On the roads, a black man is three times more likely to be searched at a traffic stop, and six times more likely to go to jail than a white person. Blacks make up nearly 40 percent of arrests for violent crimes.

If a black person kills a white person, they are twice as likely to receive the death sentence as a white person who kills a black person. Local prosecutors are much more likely to upgrade a case to felony murder if you’re black than if you’re white.

Racial bias in jury selection is ridiculous – qualified black jurors are illegally turned away as much as 80 percent of the time in the jury selection process.

The result? About a quarter of juries in death penalty cases have no black jurors, and more than two-thirds have two or less. When a black person is accused of killing a white person – and the jury consists of five or more white males – the odds go way up for a death penalty verdict. Defense lawyers, and prosecutors, know that having just a single black man on the jury substantially changes the odds.

Black people stay in prison longer than white people – up to 20 percent longer than white people serving time for essentially similar crimes. They get much harsher sentences – black people are 38 percent more likely to be sentenced to death than white people for the same crimes.

And the color of the skin of the victims matters greatly in the punishment for capital crimes. Whites and blacks represent about half of murder victims from year to year, but 77 percent of people who are executed killed a white person, while only 13 percent of death row executions represent those who killed a black person.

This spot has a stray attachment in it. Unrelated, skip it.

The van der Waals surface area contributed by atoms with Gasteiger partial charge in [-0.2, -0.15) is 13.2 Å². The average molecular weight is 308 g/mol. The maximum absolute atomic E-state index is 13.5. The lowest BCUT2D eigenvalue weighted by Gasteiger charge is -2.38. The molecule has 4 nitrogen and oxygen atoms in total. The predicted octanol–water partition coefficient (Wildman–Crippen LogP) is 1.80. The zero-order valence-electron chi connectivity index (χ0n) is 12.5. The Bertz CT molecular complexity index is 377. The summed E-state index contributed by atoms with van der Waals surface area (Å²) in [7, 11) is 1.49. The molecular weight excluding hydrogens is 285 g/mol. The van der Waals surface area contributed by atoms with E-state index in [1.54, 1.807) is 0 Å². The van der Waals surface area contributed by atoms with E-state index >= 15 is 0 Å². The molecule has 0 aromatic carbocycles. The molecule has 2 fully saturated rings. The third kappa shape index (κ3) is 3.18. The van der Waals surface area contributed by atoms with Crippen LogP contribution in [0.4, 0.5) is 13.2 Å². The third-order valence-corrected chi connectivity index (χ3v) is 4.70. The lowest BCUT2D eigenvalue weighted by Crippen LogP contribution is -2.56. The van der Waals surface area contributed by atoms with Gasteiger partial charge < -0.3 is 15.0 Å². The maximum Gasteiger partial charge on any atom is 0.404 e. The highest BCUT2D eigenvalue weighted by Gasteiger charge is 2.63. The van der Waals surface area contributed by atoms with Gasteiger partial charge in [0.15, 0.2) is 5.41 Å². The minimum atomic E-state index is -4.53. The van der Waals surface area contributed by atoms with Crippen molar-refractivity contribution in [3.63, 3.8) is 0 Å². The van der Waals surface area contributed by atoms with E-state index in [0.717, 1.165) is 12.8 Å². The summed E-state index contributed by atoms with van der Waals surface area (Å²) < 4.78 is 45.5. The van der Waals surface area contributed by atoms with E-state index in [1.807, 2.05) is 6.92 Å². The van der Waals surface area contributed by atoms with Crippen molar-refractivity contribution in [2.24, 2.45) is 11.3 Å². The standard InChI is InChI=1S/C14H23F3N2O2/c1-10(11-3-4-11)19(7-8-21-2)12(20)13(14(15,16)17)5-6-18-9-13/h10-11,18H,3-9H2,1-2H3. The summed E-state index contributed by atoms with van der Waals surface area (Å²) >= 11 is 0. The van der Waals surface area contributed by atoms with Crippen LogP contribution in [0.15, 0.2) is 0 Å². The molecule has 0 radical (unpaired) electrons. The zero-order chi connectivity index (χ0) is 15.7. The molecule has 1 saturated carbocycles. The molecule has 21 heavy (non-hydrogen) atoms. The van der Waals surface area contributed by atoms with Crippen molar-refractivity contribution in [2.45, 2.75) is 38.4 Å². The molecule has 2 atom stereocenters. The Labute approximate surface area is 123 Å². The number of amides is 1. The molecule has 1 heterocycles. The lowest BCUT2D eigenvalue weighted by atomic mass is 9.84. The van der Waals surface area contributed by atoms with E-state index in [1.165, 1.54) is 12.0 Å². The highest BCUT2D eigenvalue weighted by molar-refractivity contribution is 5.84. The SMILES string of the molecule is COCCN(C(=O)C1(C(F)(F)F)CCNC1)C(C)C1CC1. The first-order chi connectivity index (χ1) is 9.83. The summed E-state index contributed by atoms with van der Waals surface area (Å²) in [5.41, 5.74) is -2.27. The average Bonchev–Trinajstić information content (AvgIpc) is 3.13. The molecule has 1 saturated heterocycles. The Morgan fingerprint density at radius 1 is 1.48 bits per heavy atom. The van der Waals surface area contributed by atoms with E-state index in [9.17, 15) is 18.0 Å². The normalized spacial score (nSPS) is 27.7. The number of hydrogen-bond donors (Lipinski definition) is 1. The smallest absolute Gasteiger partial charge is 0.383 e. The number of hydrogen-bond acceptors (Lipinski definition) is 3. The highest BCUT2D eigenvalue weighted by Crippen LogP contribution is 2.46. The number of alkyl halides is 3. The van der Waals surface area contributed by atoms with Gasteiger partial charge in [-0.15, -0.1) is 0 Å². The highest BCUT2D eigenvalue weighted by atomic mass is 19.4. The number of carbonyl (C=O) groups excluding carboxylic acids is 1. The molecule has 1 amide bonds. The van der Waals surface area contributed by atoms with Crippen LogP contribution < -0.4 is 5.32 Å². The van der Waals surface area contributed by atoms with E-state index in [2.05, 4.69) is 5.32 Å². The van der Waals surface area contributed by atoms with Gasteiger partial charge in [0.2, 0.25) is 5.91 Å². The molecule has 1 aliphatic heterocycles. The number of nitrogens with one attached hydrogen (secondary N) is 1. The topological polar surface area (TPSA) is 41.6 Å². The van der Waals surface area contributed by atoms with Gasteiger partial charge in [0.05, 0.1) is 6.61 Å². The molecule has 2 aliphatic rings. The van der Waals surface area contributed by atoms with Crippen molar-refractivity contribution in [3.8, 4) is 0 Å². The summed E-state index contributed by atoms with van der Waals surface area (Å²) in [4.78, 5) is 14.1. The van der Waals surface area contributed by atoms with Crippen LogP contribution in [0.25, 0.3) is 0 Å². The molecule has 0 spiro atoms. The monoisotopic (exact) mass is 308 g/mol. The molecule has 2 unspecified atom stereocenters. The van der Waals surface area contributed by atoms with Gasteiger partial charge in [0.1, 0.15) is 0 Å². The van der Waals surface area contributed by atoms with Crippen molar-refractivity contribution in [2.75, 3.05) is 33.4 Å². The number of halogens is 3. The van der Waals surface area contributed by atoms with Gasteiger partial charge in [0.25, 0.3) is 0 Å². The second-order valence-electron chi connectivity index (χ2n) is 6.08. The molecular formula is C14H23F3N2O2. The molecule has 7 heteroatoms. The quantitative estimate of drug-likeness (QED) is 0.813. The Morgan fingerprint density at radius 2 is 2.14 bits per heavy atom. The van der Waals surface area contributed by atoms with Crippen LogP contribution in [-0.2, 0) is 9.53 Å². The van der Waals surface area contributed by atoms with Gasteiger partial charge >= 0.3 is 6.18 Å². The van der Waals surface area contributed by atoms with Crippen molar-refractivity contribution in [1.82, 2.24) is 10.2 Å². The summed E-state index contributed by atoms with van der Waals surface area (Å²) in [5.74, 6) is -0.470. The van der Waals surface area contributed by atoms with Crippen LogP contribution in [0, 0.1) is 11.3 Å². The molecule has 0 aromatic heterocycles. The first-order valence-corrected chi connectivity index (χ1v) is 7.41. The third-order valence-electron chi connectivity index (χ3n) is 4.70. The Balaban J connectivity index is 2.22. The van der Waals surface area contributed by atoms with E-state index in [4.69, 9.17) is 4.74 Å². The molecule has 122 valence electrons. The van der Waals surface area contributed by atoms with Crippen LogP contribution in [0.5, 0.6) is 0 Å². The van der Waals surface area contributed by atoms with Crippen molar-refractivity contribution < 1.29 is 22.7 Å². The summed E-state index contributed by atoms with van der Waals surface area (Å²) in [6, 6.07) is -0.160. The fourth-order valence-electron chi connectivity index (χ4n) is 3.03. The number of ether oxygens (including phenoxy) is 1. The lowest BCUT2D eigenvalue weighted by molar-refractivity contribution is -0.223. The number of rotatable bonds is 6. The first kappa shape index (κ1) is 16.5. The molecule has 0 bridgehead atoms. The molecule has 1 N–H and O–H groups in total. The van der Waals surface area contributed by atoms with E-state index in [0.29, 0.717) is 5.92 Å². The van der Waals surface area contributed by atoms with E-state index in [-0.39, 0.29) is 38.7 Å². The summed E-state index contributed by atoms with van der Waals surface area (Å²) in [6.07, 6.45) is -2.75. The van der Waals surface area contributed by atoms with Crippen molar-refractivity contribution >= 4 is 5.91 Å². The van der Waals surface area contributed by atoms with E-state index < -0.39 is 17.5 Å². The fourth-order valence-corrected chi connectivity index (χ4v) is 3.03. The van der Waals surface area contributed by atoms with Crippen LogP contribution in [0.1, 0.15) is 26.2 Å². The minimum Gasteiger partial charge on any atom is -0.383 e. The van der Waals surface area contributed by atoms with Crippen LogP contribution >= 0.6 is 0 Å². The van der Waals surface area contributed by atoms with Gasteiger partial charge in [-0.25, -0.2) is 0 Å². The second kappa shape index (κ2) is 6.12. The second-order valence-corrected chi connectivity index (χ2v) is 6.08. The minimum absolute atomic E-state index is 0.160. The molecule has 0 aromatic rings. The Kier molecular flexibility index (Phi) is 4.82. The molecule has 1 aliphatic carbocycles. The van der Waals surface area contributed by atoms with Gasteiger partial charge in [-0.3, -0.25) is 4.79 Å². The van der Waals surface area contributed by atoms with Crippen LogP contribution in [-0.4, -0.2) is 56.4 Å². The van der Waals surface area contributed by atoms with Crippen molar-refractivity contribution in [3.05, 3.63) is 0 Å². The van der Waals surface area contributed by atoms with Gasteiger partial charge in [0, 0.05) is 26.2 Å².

Finally, if there is one glaring statistic that demonstrates our country’s overarching institutional racism, it is our prison system.  Accord to the Bureau of Justice Statistics, people of color make up 30 percent of the U.S. population, but account for 60 percent of those imprisoned.  More specifically, one in three black men can expect to go to prison in their lifetime.  I know we don’t want to face this America, but that is blatant institutional racism right before our eyes.

Now, I understand this is a lot of information to absorb, but it demonstrates the reality we face.  When I’m faced with such a problem, I always like to go to the Scriptures to find a response.  In the Gospels, we find Jesus standing up for minorities and outcasts.  We witness him embracing people different than himself,  Samaritans and Romans.  We see him engaging sinners and bringing hope to those who had none.  We see him fighting an oppressive system that was leaving the poor and vulnerable behind.

In the end, Jesus lived out those words he cited before beginning his ministry, “The Spirit of the Lord is upon me, because he has anointed me to bring good news to the poor.  He has sent me to proclaim release to the captives and recovery of sight to the blind, to let the oppressed go free, to proclaim the year of the Lord’s favor” (Luke 4:18-19, NRSV).  If Jesus were standing in our pulpits today, I truly believe he would declare to his church, “Black…Lives…Matter!”

Facebook Comments